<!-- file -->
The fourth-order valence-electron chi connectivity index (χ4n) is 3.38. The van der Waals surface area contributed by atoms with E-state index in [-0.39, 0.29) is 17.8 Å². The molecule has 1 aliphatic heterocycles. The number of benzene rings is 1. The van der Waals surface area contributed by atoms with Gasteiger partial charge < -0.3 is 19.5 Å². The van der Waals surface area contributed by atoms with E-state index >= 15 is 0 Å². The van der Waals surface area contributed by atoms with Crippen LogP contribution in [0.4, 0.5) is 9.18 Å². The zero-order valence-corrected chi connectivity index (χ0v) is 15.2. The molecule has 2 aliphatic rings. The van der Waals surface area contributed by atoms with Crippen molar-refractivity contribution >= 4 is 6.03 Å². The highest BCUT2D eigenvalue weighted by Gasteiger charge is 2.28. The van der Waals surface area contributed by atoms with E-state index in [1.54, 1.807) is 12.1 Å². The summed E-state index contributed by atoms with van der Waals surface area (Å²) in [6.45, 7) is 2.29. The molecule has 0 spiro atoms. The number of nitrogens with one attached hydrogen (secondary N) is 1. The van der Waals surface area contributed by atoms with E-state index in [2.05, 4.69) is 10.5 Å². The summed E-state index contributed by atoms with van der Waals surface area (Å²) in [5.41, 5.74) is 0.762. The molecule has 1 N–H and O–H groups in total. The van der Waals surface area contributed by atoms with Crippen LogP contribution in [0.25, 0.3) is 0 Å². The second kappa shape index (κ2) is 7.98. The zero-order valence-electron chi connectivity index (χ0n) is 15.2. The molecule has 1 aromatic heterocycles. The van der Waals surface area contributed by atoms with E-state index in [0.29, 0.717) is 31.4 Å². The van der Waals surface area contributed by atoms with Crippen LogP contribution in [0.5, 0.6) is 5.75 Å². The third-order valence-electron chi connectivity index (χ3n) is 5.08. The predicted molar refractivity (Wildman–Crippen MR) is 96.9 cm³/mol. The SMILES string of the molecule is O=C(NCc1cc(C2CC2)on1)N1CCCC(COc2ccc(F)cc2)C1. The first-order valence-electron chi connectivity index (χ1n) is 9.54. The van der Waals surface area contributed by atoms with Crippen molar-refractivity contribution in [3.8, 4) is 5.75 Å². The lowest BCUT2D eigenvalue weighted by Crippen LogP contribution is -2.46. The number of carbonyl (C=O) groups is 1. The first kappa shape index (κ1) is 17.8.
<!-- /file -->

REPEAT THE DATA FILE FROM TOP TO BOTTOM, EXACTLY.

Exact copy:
The fourth-order valence-electron chi connectivity index (χ4n) is 3.38. The van der Waals surface area contributed by atoms with E-state index in [-0.39, 0.29) is 17.8 Å². The molecule has 1 aliphatic heterocycles. The number of benzene rings is 1. The van der Waals surface area contributed by atoms with Gasteiger partial charge < -0.3 is 19.5 Å². The van der Waals surface area contributed by atoms with E-state index >= 15 is 0 Å². The van der Waals surface area contributed by atoms with Crippen LogP contribution in [0.4, 0.5) is 9.18 Å². The zero-order valence-corrected chi connectivity index (χ0v) is 15.2. The molecule has 2 aliphatic rings. The van der Waals surface area contributed by atoms with Crippen molar-refractivity contribution >= 4 is 6.03 Å². The highest BCUT2D eigenvalue weighted by Gasteiger charge is 2.28. The van der Waals surface area contributed by atoms with E-state index in [1.54, 1.807) is 12.1 Å². The summed E-state index contributed by atoms with van der Waals surface area (Å²) in [6.45, 7) is 2.29. The molecule has 0 spiro atoms. The number of nitrogens with one attached hydrogen (secondary N) is 1. The van der Waals surface area contributed by atoms with E-state index in [2.05, 4.69) is 10.5 Å². The summed E-state index contributed by atoms with van der Waals surface area (Å²) in [5.41, 5.74) is 0.762. The molecule has 1 N–H and O–H groups in total. The van der Waals surface area contributed by atoms with Crippen LogP contribution in [0.25, 0.3) is 0 Å². The second kappa shape index (κ2) is 7.98. The zero-order valence-electron chi connectivity index (χ0n) is 15.2. The molecule has 1 aromatic heterocycles. The van der Waals surface area contributed by atoms with E-state index in [0.29, 0.717) is 31.4 Å². The van der Waals surface area contributed by atoms with Crippen LogP contribution in [0.5, 0.6) is 5.75 Å². The third-order valence-electron chi connectivity index (χ3n) is 5.08. The predicted molar refractivity (Wildman–Crippen MR) is 96.9 cm³/mol. The SMILES string of the molecule is O=C(NCc1cc(C2CC2)on1)N1CCCC(COc2ccc(F)cc2)C1. The first-order valence-electron chi connectivity index (χ1n) is 9.54. The van der Waals surface area contributed by atoms with Crippen molar-refractivity contribution in [3.8, 4) is 5.75 Å². The lowest BCUT2D eigenvalue weighted by Crippen LogP contribution is -2.46. The number of carbonyl (C=O) groups is 1. The first kappa shape index (κ1) is 17.8.